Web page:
Vansevenant crossed ahead of Jorgenson, but the American was close enough that the race jury awarded them the same time at the line. Even with the time bonuses, Jorgenson won his first overall GC race of his pro career.

The stage capped an impressive week by Jorgenson. Not only did he win his first pro victory in stage 3, he also won his first professional GC stage race. The American also won the points and young rider’s jersey, assuring him plenty of podium time.

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S4: Diego Ulissi kicks to stage victory, Matteo Jorgenson defends lead

Ulissi celebrates victory. (Photo by Alex Broadway/Getty Images)

YITTI HILLS, Oman (VN) — Diego Ulissi (UAE Team Emirates) kicked to victory in the grinding finale at stage 4 at the Tour of Oman.

Overnight leader Matteo Jorgenson (Movistar) finished near the front to defend his leader’s jersey that came with his first career stage win yesterday.

With time bonuses, Ulissi moves into second at five seconds back.

Riders were attacking hard on the steep uphill kicker, with Axel Zingle (Cofidis) finishing second, and Ide Schelling (Bora-Hansgrohe) crossing the line third.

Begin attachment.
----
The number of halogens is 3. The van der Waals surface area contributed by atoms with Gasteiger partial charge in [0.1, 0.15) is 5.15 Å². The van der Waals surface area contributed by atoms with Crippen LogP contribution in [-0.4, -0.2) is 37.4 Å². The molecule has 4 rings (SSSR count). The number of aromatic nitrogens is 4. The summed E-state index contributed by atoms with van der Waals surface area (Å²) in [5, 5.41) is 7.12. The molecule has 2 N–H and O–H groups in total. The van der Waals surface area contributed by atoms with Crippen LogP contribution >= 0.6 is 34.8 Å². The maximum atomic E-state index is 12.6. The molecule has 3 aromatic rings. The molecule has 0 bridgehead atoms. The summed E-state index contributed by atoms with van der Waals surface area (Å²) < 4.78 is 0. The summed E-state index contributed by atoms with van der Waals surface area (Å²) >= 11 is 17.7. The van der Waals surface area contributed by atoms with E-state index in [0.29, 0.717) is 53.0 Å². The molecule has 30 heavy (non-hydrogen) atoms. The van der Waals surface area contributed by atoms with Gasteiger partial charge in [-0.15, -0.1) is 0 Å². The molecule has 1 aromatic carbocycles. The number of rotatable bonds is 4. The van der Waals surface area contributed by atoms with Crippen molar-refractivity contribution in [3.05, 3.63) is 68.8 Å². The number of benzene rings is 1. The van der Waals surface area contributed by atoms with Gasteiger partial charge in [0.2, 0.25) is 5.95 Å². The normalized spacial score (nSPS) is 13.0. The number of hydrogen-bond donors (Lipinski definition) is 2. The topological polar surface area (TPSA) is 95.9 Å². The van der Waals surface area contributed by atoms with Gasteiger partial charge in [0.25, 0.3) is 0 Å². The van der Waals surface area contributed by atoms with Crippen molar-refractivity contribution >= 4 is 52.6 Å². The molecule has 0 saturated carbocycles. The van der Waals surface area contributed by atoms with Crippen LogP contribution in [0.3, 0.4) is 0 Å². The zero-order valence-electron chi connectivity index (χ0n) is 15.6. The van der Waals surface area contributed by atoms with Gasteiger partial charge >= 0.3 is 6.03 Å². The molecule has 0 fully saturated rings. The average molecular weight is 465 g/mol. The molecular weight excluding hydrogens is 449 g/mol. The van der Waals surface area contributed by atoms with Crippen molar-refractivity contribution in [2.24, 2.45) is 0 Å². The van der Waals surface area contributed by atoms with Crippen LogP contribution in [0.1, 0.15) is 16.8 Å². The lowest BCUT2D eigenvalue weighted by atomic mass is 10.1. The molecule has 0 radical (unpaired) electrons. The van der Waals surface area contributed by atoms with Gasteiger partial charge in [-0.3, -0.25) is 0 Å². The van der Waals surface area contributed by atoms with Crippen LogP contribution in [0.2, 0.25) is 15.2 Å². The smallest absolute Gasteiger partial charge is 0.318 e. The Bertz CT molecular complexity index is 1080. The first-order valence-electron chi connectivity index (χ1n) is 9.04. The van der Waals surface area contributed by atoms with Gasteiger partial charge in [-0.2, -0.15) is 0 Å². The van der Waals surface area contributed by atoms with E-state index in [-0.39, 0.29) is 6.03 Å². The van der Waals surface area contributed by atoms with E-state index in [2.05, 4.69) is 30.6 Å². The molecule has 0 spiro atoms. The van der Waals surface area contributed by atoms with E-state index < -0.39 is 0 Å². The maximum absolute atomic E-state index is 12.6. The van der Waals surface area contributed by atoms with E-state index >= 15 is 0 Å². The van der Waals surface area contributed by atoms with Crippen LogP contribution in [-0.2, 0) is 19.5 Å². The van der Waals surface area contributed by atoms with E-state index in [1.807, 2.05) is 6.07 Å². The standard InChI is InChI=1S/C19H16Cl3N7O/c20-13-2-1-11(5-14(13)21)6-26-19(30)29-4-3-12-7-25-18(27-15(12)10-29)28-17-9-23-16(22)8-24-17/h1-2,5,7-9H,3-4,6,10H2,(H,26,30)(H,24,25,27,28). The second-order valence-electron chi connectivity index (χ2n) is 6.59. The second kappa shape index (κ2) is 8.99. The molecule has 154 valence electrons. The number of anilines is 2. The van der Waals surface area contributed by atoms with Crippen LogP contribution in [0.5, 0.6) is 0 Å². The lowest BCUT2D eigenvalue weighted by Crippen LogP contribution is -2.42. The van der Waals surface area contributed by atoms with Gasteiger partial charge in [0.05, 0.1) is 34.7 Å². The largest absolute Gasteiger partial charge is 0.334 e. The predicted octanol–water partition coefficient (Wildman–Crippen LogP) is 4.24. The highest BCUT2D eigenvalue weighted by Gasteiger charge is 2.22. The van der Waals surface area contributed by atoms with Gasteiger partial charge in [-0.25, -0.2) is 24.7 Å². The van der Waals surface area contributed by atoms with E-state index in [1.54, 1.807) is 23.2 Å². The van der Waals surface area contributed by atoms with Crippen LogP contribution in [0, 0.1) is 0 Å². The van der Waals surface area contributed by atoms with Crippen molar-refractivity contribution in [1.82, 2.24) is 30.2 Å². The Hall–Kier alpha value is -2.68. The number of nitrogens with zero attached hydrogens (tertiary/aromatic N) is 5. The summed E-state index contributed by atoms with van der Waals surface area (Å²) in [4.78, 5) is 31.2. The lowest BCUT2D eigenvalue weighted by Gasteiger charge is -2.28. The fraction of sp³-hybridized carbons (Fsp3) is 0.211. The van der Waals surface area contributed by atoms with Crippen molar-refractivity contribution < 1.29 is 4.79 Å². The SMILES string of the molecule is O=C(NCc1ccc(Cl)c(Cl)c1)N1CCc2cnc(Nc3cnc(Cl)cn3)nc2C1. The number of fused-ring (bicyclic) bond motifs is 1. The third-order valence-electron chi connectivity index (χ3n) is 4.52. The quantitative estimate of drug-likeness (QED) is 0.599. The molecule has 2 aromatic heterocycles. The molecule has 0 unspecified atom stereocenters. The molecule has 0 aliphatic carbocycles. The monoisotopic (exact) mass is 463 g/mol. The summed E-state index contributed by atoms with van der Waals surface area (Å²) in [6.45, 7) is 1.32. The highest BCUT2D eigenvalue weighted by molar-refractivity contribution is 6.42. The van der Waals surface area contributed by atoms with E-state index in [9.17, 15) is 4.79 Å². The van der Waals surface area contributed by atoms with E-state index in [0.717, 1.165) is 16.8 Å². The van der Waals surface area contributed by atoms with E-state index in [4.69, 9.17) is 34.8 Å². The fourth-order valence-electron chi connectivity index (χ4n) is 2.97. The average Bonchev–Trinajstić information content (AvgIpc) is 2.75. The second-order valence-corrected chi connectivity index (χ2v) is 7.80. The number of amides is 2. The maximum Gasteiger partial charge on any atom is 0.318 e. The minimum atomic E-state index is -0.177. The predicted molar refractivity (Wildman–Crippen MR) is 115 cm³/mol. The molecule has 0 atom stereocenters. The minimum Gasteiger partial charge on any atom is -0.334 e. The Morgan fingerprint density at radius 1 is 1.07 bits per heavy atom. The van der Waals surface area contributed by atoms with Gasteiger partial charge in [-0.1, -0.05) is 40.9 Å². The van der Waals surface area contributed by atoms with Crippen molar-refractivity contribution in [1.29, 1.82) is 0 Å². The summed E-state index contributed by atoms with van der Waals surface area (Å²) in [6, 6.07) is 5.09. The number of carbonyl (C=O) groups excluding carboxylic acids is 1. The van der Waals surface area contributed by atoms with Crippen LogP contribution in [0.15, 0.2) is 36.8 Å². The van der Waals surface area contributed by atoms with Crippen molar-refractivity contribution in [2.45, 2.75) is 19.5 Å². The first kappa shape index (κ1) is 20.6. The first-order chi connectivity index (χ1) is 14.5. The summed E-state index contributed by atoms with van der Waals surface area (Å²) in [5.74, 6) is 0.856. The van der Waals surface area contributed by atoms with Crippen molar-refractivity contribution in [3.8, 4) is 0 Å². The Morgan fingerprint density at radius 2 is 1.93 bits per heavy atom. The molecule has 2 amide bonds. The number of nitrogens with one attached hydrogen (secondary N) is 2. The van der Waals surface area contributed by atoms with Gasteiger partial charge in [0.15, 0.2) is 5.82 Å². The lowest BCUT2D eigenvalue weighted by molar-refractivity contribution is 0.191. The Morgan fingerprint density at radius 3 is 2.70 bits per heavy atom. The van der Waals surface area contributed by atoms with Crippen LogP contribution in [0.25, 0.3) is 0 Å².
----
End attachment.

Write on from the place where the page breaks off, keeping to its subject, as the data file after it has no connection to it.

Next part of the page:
“I’m delighted with this first victory of the season. It was a hard stage. [Pascal] Ackermann attacked with eight kilometers to go and on the final climb [Vegard Stake] Laengen and [Davide] Formolo did the perfect job for setting up the sprint,” Ulissi said. “Ackermann’s attack softened up the bunch well and we took a great victory. We’ve started the season well as a team.”

After three days of fairly calm racing, the fourth stage of the Tour of Oman kicked off at a rapid pace. Attack after attack went off the front for close to 100 kilometers before a breakaway finally got a solid gap. Youcef Reguigui (Terengganu Polygon), Yevgeniy Federov (Astana-Qazaqstan), Fredrik Dversnes (Uno-X), and Urko Barrade (Kern Pharma) were the four that made it clear.

The race calmed down after that and settled into a steady pace until it hit the final two climbs. the break was quickly brought back and the bunch splintered to pieces. Alexey Lutsenko (Astana-Qazaqstan), who started the day over 30 seconds behind Jorgenson, put in a huge attack near the top of the Al Jissah ascent.

Jorgenson was hot on his tail, along with two others, cautious that he may be looking to gain time before the Jabal All Akhdhar finale Wednesday. Lutsenko did eventually carve out a small gap but it was swiftly eliminated on the fast and sweeping descent.

Pascal Ackermann (UAE Team Emirates) attacked with under 10km, on the descent, to try to get a jump on the bunch. The final hump at 1.7km at 5.8 percent put a spicy end to a very fast stage.